Chicago Democratic Mayor Rahm Emanuel and Republican gubernatorial candidate Bruce Rauner have a few things in common, most notably wealthy political donors.
More than 100 campaign contributors have given money to both men, the Chicago Sun-Times found in its analysis of campaign contributions since Emanuel ran for mayor and Rauner launched his campaign.
Common donors include Citadel investment firm founder and billionaire Ken Griffin, Groupon co-founder Eric Lefkofsky and Morningstar founder and CEO Joseph Mansueto. Members of Chicago's Crown family, which has an estimated worth of $4 billion, also contributed to both campaigns.
The two men also share the distinction of kicking in the most amount of money into their own campaigns. Emanuel gave himself $1.1 million. To date, Rauner has put $5 million toward his quest for the governor's office; his campaign has raised more than $11 million since last year.
The pace of Rauner's fundraising, even outside of his own investment, has dwarfed that of his competitors. Rauner is facing state Sens. Bill Brady and Kirk Dillard, and state treasurer Dan Rutherford in the March 18 primary.
Emanuel and Rauner come from investment backgrounds.
The mayor left the Clinton White House to become an investment banker in the 1998, and helped put together a major deal involving Rauner's firm's purchase of SecurityLink from SBC Ameritech, worth $500 million.
While Rauner never employed Emanuel, he helped expand Emanuel's personal wealth. The pair also maintains a friendship, with Emanuel paying visiting Rauner's ranch in Montana to fish.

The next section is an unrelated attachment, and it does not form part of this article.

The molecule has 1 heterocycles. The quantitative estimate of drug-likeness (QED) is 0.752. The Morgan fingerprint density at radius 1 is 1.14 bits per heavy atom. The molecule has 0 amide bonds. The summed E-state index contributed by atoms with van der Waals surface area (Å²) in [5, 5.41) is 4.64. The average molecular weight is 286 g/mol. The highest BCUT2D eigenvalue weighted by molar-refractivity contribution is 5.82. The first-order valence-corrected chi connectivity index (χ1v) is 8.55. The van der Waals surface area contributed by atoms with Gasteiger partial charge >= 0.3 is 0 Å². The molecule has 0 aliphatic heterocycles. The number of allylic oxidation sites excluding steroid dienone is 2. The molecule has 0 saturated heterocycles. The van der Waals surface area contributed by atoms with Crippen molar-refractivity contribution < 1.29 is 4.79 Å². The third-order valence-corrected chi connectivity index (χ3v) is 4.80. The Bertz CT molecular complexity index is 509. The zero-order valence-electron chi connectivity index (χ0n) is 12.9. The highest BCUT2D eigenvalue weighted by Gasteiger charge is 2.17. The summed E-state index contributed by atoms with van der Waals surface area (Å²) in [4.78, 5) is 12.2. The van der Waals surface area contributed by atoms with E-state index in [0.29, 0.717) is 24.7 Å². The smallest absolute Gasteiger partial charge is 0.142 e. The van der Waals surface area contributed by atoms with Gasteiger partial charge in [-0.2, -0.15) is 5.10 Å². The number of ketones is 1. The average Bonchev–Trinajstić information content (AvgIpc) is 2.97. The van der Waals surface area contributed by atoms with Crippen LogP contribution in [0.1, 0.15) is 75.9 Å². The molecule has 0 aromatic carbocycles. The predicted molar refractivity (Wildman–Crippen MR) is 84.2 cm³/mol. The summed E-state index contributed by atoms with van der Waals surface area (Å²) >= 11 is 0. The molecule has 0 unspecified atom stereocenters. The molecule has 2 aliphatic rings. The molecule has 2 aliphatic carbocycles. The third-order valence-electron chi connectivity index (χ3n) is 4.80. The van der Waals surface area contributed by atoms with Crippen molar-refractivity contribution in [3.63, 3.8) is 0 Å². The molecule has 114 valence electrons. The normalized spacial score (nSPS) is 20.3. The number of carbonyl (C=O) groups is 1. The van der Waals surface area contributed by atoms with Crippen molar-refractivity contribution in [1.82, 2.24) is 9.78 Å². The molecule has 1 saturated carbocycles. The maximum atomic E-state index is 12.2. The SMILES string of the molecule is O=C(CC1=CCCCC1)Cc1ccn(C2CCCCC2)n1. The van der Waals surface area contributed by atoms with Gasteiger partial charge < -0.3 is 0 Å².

But in the course of campaigning for the GOP nomination, Rauner has, at times, distanced himself. Following a debate at WLS-TV on Thursday, Rauner remarked that he "couldn't remember" the last time he had spoken to Emanuel, noting that it had been "months."
In an interview with the Sun-Times, Rauner said he and Emanuel "disagree on most things"-- except school reform.
Rauner touts his conservative fiscal beliefs more than his moderate social views on the campaign trail. He says his history of giving to Democrats and voting in the 2006 Democratic primary doesn't impact his Republican credentials.
"The reality is I've given to 10 times as many Republicans than to Democrats," Rauner said.
Chicago-based political consultant Don Rose says big donors often give to ensure future access to political leaders.
"People in this class with many business interests want to cultivate politicians, not necessarily for something that's immediately coming up, but anything that can happen down the road," he told the newspaper. "They tend not to give for the quid pro quo, but for the access when they need it."